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The Rigged Electoral System

By Jacob A. Fortinsky
Jacob A. Fortinsky ’21, a Crimson Editorial editor, is a Social Studies concentrator in Winthrop House.

We are now fully immersed in election season with the 2020 presidential election just a few short months away and primaries fully underway. It is, thus, an apt time to revisit one of the great injustices of the American electoral system, which is the mistreatment and disenfranchisement of the massive prison population in our country.

Senator Bernie Sanders is currently the only presidential candidate calling for granting all incarcerated Americans the right to vote. Yet, not only do incarcerated Americans lack the right to vote but their bodies are often used to further the agendas of those responsible for the growth of the modern carceral state.

Incarcerated Americans are counted in the districts where they are imprisoned and not in the districts where they are registered to vote. This fundamentally undemocratic policy has detrimental consequences on those whose votes are exploited. Either prisoners should be granted the right to vote — which I believe is the right thing to do — or they should not be counted for apportionment. It is immoral and undemocratic to count those who are denied the right to vote as citizens for district apportionment.

Elected officials are meant to serve their constituents and the public. The only mechanism by which constituents are able to ensure that their representatives are truly serving their interests is by voting them out. However, individuals who are counted in districts where they cannot vote do not have this ability. In fact, they are often served by representatives who advocate positions diametrically opposed to their own.

Imagine a district that includes a massive prison system run by a for-profit private prison corporation. In such a district the only voters would be the employees of the prison and of the corporation imprisoning the overwhelming majority of the district’s residents. The profiteers of the prisons would elect someone intended to represent the prisoners themselves. Yet clearly those voting would have drastically different interests to those whom the representative is meant to represent.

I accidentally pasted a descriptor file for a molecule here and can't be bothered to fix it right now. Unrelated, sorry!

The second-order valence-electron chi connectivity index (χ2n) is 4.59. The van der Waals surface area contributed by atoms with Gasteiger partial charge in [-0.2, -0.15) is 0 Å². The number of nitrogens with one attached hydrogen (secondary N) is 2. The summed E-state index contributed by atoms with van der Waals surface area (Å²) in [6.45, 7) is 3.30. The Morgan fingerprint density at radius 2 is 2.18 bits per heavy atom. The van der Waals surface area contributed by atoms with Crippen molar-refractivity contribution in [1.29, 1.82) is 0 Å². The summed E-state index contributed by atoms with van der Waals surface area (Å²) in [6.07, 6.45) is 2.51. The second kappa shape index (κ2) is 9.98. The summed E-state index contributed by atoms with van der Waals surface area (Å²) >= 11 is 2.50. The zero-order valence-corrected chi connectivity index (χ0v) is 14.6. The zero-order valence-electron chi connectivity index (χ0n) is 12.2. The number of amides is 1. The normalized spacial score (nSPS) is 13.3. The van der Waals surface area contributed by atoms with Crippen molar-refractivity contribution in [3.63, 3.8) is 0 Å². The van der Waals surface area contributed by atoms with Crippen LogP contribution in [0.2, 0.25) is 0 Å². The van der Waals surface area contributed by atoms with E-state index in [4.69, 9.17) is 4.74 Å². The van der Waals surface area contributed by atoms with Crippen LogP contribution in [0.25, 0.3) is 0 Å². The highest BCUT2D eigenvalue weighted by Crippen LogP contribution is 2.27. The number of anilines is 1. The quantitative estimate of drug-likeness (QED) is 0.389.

This is not just a hypothetical; in smaller districts, this is reality. In Anamosa, Iowa, a district with a massive prisoner population, only 58 people vote, despite there being 1,400 census-recorded residents. This means each voter in Anamosa has about 25 times more political clout than the typical American voter.

Allowing these districts with large prison populations to count their prisoners for political representation is the modern-day equivalent of the Three-Fifths Compromise. Though it is often rightfully lamented that slaves were only counted as three-fifths of a person, it is important to recall that it was the abolitionists who argued that slaves should not be counted in congressional apportionment and it was the slaveholders who pushed to count them.

Southerners wanted slaves to count so that they could inflate their representation in Congress. It was deemed unfair to count them as full people so they were only considered three-fifths of their white counterparts. We consider this to be incredibly heinous yet say nothing about the apportionment of the incarcerated who count as full people for purposes of allotting representation. In 1790, there were 700,000 slaves in America. None of them had the right to vote, yet three-fifths of them also had their votes stolen a second time because they were still counted in district apportionment. As of 2013, there were 2,220,300 incarcerated adults. Similarly, they do not have the right to vote, yet every single one of them has their vote stolen when they are counted in district apportionment. Just as the slaves were then represented by their slaveholders, prisoners today are often represented by the authors of the policies responsible for sending them to prison.

A manifestation of this problem that hits closer to home, albeit much less seriously, is that college students, too, are counted in districts in which they largely do not vote and often are served by politicians with interests very different from their own. We may take advantage of the incredibly progressive Cambridge, yet some schools with just as large a liberal student body are surrounded by conservative voters and politicians. And by counting the students as residents of those districts, they are exploited to advance an agenda that they do not have the power to resist.

Issues of district apportionment and who counts as being represented might not be as exciting as prison divestment or sentencing reform, but they are nonetheless critical to treating incarcerated people fairly and for our democracy to function properly. As we progress into election season and people continue to debate whom to vote for, it is important to remember that the system is rigged against those behind bars; they are unfairly barred from voting and deliberately misrepresented.

Jacob A. Fortinsky ’21, a Crimson Editorial editor, is a Social Studies concentrator in Winthrop House.

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